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The Code Geass Movie Should’ve Been a Miniseries

The return of Lelouch vi Britannia has its charms, but it yearns for its origin series' complexity.

Lelouch vi Britannia lives.

Anime series Code Geass ended its two-year run in 2008 with a powerfully definitive ending: after becoming Emperor of Britanna and practically enslaving the world to redirect its hatred on him exclusively, Lelouch had his best friend Suzaku assassinate him and bring about a new order of peace. It was an excellent conclusion to a series that, at its best, was an audacious and complex blend of monarchal intrigue, rich geopolitical strategy, metaphysical existentialism, and stunning mecha battles (with some breaks for levity and pizza). Still, plenty believed that Lelouch hadn’t truly met his demise by Suzaku-as-Zero, and that he was in hiding somewhere until the world needed him again.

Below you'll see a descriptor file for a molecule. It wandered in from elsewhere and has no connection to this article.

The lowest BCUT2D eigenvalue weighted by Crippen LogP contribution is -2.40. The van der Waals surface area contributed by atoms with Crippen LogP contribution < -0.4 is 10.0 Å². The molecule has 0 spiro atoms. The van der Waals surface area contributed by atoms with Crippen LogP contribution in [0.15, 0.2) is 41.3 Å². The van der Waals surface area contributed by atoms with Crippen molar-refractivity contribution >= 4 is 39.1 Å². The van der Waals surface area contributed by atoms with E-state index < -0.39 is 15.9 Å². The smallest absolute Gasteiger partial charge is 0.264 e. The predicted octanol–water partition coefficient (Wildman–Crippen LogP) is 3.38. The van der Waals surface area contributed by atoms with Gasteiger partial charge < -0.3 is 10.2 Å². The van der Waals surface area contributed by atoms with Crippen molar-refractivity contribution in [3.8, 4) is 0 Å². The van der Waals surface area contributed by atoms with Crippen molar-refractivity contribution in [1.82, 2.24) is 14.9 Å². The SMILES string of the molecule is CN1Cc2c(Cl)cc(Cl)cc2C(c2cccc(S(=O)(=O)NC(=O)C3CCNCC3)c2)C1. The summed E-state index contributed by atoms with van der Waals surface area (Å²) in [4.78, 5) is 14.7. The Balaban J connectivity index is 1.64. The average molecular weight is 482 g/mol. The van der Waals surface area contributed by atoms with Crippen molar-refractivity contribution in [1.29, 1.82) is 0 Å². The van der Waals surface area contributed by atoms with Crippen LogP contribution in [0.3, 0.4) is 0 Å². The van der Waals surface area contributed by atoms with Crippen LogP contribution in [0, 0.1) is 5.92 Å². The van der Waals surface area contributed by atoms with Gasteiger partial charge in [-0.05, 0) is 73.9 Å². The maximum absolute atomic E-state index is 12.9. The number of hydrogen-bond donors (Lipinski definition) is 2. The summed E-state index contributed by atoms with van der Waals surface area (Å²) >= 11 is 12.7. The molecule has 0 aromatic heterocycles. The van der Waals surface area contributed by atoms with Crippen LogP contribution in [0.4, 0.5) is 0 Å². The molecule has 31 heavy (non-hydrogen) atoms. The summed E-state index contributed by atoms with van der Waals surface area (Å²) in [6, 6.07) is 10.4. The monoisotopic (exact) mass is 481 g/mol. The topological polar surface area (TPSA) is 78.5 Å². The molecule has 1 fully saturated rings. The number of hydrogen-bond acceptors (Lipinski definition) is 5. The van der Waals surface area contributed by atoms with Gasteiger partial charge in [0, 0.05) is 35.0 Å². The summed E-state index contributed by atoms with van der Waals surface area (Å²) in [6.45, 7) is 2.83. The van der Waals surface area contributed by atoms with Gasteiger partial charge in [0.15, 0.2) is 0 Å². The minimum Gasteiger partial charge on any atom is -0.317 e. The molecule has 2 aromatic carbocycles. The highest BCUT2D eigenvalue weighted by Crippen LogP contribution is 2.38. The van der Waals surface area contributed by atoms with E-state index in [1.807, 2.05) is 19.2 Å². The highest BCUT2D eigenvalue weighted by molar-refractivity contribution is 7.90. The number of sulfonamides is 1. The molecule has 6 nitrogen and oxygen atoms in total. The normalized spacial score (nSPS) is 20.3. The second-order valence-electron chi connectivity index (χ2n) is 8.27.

That time has come with Code Geass: Lelouch of the Re;surrection, which continues the film trilogy recapping the original series. There are some deviations from the anime, but it largely follows the same plot beats, including the Zero Requiem that appeared to end Lelouch’s story. Re;surrection picks up a year afterwards, with Lelouch’s world order largely in tact; his sister Nunnally is a Britannian diplomat, Suzaku is her guard as Zero, leader of the Black Knights, and the world has been largely conflict-free. It all goes to hell when Nunnally and Suzaku are taken as hostages by the Middle Eastern kingdom of Zilkhistan and its two mysterious sibling leaders, Shailo and Shamna. As this international crisis unfolds, C.C. is on her own mission: bring back Lelouch. The film has the grace to not belabor what had already been spoiled by trailers, preview clips, and the title itself: Lelouch is very much alive under C.C.’s care. However, he’s not exactly himself, and C.C. believes that she has found the key to his salvation hidden deep in Zilkhistan. It just so happens that C.C.’s quest aligns quite nicely with Kallen Kozuki’s covert mission to rescue Suzaku and Nunnally, and the two teams join forces to kill two birds with one stone.